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Honda Z50 Monkey Mini Bike Specs and Review

One of Honda’s longest-standing series is, without question, the Honda Z50 Mini Bike. Introduced in 1961 as the CZ100 in Tama Tech Park in Tokyo, this iconic pocket bike was initially sold in Europe before the U.S. and the first to spawn a market for commercial minibikes. Due to its massive success, it became the prototype for other iconic two-wheelers such as the CT70 and other dual-sport motorcycles.

The Honda Z50 is a 49-cc mini trail bike series produced from 1961 to 2017. More popularly known as the Gorilla or Monkey Bike, this two-wheeler preceded the Dachshund-like CT70 and led the minibike boom of the ’60s with its ultra-reliable air-cooled 4-stroke power mill.

In addition to a reputable engine, its overall design and build quality put it light years ahead of its lawnmower-powered counterparts. With its folding handlebars and 8-inch wheels, the Monkey Bike was convenient to transport or bring on outdoor adventures. Its small frame not only fit in a trailer home’s under-seat or an average-sized car’s trunk with ease but also forced a funny, simian crouch out of its riders.

Continue reading and learn more about this pocket bike that brings with it as much joy as it does nostalgia. And who knows? By the end of this guide, you may want to fit one of these classics in your garage, too.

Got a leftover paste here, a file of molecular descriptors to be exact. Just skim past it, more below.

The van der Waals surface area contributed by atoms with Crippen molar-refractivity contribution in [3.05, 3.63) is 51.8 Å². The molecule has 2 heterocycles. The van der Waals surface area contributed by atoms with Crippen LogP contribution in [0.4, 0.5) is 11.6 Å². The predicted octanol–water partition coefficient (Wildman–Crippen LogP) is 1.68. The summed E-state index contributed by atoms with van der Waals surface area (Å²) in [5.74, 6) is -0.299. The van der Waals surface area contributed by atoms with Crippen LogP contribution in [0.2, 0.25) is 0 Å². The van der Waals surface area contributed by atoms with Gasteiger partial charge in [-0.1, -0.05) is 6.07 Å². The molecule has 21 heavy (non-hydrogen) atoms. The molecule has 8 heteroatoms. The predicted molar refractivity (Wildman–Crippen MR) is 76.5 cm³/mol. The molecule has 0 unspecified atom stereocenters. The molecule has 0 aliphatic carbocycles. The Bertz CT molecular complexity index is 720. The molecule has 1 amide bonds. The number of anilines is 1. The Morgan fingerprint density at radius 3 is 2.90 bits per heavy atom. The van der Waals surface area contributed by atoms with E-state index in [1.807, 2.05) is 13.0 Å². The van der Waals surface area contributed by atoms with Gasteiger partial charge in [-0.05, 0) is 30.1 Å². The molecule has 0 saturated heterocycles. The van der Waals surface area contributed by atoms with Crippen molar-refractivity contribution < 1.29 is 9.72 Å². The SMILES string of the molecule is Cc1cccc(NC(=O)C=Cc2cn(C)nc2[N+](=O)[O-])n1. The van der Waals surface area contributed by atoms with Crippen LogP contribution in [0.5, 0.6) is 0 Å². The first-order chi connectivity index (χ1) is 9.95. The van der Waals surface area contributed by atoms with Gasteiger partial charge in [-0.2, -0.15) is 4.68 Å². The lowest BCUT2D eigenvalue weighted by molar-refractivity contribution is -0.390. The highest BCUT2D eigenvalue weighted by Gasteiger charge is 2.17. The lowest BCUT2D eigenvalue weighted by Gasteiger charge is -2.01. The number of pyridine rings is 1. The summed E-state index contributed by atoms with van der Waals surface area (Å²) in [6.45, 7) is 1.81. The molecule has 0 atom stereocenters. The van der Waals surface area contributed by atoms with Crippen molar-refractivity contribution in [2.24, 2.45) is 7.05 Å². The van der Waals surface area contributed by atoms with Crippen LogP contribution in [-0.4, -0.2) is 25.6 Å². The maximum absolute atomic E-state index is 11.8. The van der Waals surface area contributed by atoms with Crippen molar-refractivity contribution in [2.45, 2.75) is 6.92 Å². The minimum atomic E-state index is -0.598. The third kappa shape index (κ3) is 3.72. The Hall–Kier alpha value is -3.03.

Yellow Honda Monkey Z50 Mini Bike
Maitotee, CC BY-SA 4.0, via Wikimedia Commons

History of the Monkey Bike

Despite the presence of repurposed lawnmower engines in the ’50s and minibikes being sold through dealerships as early as the late ’40s, it was not until the mass-production of the Honda Z series that all these became commonplace. That was how huge an impression the Honda Z50 lineup made on the riding community. And it all started in a company-owned tech park in Tokyo in 1961.

Head honchos saw the potential profitability of the wheeler outside amusement park tracks. So, after releasing a road-legal version in 1964 and redesigning a few elements, Honda launched the Z50 in Europe in 1968 and the U.S. in 1969. Expectedly, the launch happened in perfect timing with the minibike boom of the late ’60s.

The noticeable difference in technology between the Z50 series and its competition not only secured the mini bike’s standing on the riding map but also translated into sales of more than 70,000 units in its first year in the U.S. alone.

The Honda Z50 series had five model designations, namely – Z50M, Z50A, Z50R, Z50J, and ZB50. Out of the lot, the Z50J (released in Europe and other non-U.S. markets) had the longest run, followed by the Z50R series.

All generations of the Honda Z50 series were in production until 1999. But including iterations, these mini bikes were produced until 2017. For reference, here is a list of Z50 Mini Trail models released from 1964 until 1999:

Year / ID Colors Retail/Trade-In Values
1961 Z100 / 1963 CZ100 Bright Red N/A
1967 – 1969 Honda Z50M Candy Red, Bright Yellow N/A